Anyone else feel like Al Pacino yet? Just when we thought we were out (of the pandemic), they pull us back in.
Governor Kate Brown’s sudden reversal on universal masks for schools and state offices — regardless of vaccination status — this week was greeted with groans from a pandemic-exhausted Oregon.
The announcement was not without merit or out of the blue: It followed new guidance from the Centers for Disease Control and Prevention (which recommended universal indoor masking in schools for the 2021-22 academic year), amid a dizzying surge in new Covid-19 infections and hospitalizations in Oregon and across the country.
But it also came less than a month after Brown lifted the statewide mask mandate and other business restrictions (promising at the time that they would never return) and, essentially, declared a cautious victory over the virus.
Continued resistance from some segments — for whom the pandemic and attempts to address it (including the vaccine rollout and public health measures such as masks) have become a political issue — was to be expected.
What officials appear to have not fully anticipated was the rise of a new and even more contagious variant of the coronavirus, dubbed “delta,” which is said to be up to twice as infectious as Covid Classic and has quickly become the dominant variant in Oregon and many other parts of the country.
The Oregon Health Authority reported more than 1,000 new confirmed or presumptive cases three times in the past four days — peaking at 1,076 Friday — numbers the state had not seen on a regular basis since January 2021 at the height of the pandemic.
Nearly 300 Oregonians are currently hospitalized for Covid-19, state officials said, 97 of whom — about one-third of total patients — are in intensive care beds.
And, according to new modeling from the OHA, those numbers are expected to continue to rise.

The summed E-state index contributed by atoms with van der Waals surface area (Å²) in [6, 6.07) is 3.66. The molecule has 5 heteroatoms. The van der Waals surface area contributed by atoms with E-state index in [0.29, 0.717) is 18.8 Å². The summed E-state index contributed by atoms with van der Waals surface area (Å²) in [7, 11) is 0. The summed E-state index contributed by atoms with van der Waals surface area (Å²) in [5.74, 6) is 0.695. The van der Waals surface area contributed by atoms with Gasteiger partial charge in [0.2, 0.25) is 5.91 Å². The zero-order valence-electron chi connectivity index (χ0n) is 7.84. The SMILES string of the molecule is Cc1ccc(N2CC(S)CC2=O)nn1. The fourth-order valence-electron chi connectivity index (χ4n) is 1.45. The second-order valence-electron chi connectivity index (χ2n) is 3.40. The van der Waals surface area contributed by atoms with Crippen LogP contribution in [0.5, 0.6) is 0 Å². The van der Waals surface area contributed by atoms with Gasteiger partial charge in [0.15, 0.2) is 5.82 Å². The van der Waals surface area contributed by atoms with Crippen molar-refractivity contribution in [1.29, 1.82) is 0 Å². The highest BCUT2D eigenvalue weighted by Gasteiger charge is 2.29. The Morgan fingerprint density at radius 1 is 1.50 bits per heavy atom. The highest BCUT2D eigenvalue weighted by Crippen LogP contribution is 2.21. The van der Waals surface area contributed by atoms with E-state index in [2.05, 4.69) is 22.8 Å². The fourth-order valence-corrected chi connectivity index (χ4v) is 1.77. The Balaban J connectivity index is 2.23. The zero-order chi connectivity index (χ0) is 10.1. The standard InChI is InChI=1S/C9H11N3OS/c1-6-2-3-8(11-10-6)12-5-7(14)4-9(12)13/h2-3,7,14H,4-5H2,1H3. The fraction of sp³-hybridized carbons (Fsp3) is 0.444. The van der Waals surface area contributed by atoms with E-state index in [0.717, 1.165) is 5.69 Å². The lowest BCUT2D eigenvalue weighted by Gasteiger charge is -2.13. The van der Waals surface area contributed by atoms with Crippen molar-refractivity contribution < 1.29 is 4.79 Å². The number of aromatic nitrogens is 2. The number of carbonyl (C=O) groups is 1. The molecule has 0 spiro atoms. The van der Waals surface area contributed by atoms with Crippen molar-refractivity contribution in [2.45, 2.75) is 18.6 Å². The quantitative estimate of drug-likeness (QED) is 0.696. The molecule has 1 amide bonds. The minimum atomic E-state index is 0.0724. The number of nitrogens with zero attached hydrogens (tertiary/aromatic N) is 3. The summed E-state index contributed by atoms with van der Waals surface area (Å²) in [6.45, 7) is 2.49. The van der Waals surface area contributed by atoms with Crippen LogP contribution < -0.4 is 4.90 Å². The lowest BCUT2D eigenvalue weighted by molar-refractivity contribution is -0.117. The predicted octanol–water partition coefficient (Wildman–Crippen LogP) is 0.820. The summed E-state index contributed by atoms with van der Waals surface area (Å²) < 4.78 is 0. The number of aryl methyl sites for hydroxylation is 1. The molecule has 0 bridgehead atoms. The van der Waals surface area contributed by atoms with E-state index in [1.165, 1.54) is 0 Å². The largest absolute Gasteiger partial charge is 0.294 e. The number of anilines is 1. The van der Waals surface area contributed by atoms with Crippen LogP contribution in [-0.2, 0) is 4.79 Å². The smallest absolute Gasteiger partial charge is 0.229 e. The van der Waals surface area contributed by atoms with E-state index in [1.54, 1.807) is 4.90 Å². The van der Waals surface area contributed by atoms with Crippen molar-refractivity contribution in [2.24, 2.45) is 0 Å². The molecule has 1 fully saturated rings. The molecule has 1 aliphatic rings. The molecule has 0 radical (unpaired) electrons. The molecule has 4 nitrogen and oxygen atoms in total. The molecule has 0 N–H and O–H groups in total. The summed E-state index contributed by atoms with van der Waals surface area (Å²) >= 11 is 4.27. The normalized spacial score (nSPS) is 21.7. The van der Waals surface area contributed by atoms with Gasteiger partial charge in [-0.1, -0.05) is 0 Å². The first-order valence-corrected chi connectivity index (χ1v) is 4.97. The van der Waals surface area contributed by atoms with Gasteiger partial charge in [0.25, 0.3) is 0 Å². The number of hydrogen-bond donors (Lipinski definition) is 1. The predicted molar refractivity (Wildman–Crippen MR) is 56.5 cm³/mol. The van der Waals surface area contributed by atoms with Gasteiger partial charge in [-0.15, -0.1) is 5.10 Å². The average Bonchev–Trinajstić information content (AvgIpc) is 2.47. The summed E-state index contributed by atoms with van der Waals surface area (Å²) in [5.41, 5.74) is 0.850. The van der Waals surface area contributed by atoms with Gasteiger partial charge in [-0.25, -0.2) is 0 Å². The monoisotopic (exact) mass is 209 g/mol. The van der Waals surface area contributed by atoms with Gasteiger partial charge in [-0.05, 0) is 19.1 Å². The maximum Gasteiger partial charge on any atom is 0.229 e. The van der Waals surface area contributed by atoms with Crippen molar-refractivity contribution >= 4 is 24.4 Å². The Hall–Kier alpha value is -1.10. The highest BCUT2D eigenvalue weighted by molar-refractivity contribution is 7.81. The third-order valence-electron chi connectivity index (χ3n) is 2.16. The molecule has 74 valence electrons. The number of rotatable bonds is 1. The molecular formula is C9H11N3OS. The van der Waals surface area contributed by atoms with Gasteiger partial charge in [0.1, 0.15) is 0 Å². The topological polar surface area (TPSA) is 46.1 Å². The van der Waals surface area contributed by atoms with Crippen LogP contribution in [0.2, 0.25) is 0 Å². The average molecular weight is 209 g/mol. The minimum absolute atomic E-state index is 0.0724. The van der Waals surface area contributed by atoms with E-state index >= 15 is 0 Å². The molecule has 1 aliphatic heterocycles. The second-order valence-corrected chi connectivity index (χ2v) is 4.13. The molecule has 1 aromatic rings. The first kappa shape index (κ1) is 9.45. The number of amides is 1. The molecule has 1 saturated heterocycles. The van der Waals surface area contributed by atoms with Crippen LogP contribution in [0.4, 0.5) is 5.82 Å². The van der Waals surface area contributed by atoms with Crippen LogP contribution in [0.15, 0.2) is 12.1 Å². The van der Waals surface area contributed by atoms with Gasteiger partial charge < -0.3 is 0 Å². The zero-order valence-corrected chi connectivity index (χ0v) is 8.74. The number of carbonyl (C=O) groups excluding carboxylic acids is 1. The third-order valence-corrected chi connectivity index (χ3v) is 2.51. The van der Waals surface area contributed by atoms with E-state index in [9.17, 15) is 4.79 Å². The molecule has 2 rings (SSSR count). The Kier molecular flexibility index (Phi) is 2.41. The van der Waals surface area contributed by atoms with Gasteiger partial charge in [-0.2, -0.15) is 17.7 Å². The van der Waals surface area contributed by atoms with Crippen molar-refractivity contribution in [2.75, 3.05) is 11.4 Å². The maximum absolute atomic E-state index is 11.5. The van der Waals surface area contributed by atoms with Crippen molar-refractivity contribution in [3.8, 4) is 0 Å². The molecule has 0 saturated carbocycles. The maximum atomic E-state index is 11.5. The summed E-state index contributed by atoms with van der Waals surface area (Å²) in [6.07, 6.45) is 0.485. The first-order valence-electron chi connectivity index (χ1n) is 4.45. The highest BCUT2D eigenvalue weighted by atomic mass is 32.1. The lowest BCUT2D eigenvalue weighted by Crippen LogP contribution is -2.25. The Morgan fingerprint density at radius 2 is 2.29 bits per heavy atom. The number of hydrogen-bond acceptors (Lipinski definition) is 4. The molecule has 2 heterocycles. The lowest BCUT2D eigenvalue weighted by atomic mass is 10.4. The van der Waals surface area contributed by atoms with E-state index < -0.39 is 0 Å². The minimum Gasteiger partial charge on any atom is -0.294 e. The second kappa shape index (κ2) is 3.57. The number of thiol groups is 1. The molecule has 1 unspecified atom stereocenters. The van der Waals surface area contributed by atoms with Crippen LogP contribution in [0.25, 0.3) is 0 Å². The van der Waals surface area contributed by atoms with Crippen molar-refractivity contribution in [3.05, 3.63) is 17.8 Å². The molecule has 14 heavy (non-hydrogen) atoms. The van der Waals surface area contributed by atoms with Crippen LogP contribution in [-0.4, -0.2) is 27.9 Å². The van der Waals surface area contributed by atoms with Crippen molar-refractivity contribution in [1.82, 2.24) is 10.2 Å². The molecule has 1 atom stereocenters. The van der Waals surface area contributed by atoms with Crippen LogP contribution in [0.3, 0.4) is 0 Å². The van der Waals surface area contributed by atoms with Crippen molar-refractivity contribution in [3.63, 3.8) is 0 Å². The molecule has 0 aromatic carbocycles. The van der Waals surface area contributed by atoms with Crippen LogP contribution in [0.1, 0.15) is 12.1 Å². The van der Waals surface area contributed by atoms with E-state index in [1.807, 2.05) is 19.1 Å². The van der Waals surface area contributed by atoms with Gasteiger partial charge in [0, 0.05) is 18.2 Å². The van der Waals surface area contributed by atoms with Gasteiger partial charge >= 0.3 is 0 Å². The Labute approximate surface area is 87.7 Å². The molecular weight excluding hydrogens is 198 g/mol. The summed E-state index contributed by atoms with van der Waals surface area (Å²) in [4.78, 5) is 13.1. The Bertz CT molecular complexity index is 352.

July’s effective reproduction rate — the number of people that one infected person will pass on a virus to, on average — clearly shows the impact delta has had on Oregon. The figure was estimated at 1.58 through July 14, more than double the 0.74 reported one month earlier.
At that level of transmission over the next two weeks, Oregon would see an average of 1,200 new cases and 95 new hospitalizations per day, according to the modeling report from state health officials.
However, the report also showed the positive impact vaccination has had on the pandemic, even as the rollout slows to a virtual crawl, with slightly less than a third of the state’s adult vaccination declining the free jab.
According to state officials, Oregon’s reproduction rate in July would have been more than double — or 3.18 new cases emerging from every infection — without the vaccine.
And, though the risk is not zero, being vaccinated greatly reduces one’s risk of contracting a serious or life-threatening case of Covid-19. More than 95% of those hospitalized with the coronavirus are unvaccinated, health officials say, and the vaccine’s immunity is more than four times more effective than even the antibodies gained from natural immunity (contracting the virus and recovering).
“Today’s modeling report, although sobering, confirms the importance of protecting ourselves and others by getting vaccinated against Covid-19,” Dr. Dean Sidelinger, state health officer and epidemiologist, said. “By vaccinating more people, we can more quickly drive down hospitalizations and new cases.”
Wearing masks and avoiding large gatherings also makes a difference. The state this week recommended that all Oregonians wear masks in indoor public settings, regardless of vaccination status — though officials stopped short of mandating it.
And OHA is tracking the first known outbreak linked to an outdoor entertainment event, with at least 58 cases linked to the Pendleton Whisky Music Fest held on July 10.
For more information about the vaccine and where you can find it, visit covidvaccine.oregon.gov. If you have questions about taking the vaccine, consult your health care provider.
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